Day 28, Saturday, September 17
Restore to me the joy of Your salvation and sustain me with a willing spirit. Then I will teach transgressors Your ways, and sinners will be converted to You. Psalm 51:12-13
The Contrite Heart and the Care for Others
David’s lack of care for others created his traumatic sin of adultery and murder. His complete disregard for Uriah and Bathsheba and their families, along with the rest of the nation, led to one of the greatest moral failings in the history of God’s people. In this psalm, a psalm that was dedicated to confession and repentance, David asked God to restore him. Then, once restored, David requested God to use him. He asked God to restore him so that he could focus his energies on the care of others. Maybe David learned some valuable lessons in the midst of his rebellion against God? Maybe David now sought to be an instrument of good in the lives of others? He had done so much evil and had caused so much pain. His sin had ripple effects for a whole generation of his family and for Israel. Now humbled through the gracious hand of God, David longed for a restored, joyful spiritual life. Out of this horrific experience, he now sought for God’s work in the lives of others. “Then I will teach transgressors Your ways, and sinners will be converted to You.” His self-centered focused created this crisis. Now he longed for an others-centered life as evidence of his restoration by God.
A humble, contrite heart is a heart that cares for others. A humble, contrite heart longs for the good in others. Those who are truly contrite seek the good in others by serving, helping, encouraging, and supporting. The prayer of the contrite is, “Use me, oh God, to help others.” David’s request came from the heart of a repentant believer. Having our sins forgiven, now that we have experienced so much undeserved good in our lives from God, we now seek good in the lives of others. Remember the act of humble service by Christ on the very night of His betrayal. He was betrayed into the hands of the Jewish leaders followed by His subsequent execution at the hands of the Romans. The disciples seemed too proud and too busy to wash their own feet as they entered the home where they were celebrating the Jewish feast of Passover. They certainly were too proud to wash anyone else’s feet. Jesus, the King of Kings and Lord of Lords, stepped into the upper room and found it filled with egos far too big for the significance of the events that would unfold in the coming hours. Shockingly they received no lecture from Jesus, just a display of humility. He said nothing to them. He just got up from the table, took a towel and basin, and started to serve by washing their dirty feet. Though a variety pointed truths were on display in this incredible moment, He left them with these words to clarify what they had just seen and experienced. “Do you know what I have done to you? You call Me Teacher and Lord; and you are right, for so I am. If I then, the Lord and the Teacher, washed your feet, you also ought to wash one another’s feet. For I gave you an example that you also should do as I did to you.” John 13:12-15 This is the life of the contrite-hearted. This is our life as believers in Christ. Having been freed from the bondage of our sin by His merciful work on the cross, He gave us an example to follow. May we imitate our Savior’s life of service.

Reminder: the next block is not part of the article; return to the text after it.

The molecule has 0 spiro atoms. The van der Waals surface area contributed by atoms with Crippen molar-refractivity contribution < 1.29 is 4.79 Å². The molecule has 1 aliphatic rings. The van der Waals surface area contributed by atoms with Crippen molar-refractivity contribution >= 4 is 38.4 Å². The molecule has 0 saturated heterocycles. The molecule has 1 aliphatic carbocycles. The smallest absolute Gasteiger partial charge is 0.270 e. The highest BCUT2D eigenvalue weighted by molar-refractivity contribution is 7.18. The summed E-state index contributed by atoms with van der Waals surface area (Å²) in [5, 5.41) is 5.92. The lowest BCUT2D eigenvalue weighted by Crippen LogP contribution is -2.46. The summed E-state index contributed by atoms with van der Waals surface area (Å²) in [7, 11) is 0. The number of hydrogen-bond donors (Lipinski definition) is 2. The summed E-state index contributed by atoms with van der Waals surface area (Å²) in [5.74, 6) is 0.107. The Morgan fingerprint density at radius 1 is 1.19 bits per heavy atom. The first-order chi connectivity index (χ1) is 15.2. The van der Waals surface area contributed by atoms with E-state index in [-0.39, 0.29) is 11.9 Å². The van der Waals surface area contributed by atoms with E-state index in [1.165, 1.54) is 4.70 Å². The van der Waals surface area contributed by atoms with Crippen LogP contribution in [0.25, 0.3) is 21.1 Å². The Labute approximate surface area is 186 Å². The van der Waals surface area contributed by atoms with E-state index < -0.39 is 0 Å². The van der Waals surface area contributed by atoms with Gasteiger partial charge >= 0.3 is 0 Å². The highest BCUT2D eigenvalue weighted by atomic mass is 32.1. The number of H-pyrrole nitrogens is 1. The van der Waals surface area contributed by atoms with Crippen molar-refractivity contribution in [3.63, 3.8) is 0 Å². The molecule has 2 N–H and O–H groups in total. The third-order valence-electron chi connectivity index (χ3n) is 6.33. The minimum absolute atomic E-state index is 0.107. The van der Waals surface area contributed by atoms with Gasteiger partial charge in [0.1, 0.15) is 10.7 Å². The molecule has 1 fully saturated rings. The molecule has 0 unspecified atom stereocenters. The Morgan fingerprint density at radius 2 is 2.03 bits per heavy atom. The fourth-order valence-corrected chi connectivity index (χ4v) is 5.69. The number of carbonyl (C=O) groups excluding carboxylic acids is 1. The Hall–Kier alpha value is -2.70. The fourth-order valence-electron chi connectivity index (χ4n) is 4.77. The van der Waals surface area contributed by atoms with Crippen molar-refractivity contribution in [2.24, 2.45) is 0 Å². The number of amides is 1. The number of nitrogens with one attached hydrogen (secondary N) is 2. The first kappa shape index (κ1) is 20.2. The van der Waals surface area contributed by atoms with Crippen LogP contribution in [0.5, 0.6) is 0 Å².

Lord, teach me to serve others. Out of an abundance of mercy You have forgiven me. You have also called me to serve others. Open my eyes to the needs around me. Give me the courage to help. Amen.
From Bunyan’s The Acceptable Sacrifice
There are the sorts of people that tremble at the words of God, and that are afraid of doing anything that is contrary to them; but they are only such with whose souls and spirits the Word has had to do. For the rest, they are resolved to go on their course, let God say what he will. 'As for the word' of the Lord, said rebellious Israel to Jeremiah, 'that you have spoken to us in the name of the Lord, we will not listen to you. But we will certainly do whatsoever thing goes forth out of our own mouth' (Jer 44:16). But do you think that these people did ever feel the power and majesty of the Word of God to break their hearts? No; had that been so, they would have trembled at the words of God; they would have been afraid of the words of God. God may command some people what he will, they will do what they will. What do they care for God? What care do they have for his Word? Neither threats nor promises, neither punishments or favors will make them obedient to the Word of God; and all because they have not felt the power of it, their hearts have not been broken with it. (Acts 9:4-6, 16:29, 30). Trembling at the Word is caused by a belief of what is deserved, threatened, and of what will come, if not prevented by repentance; and therefore the heart melts, and breaks before the Lord.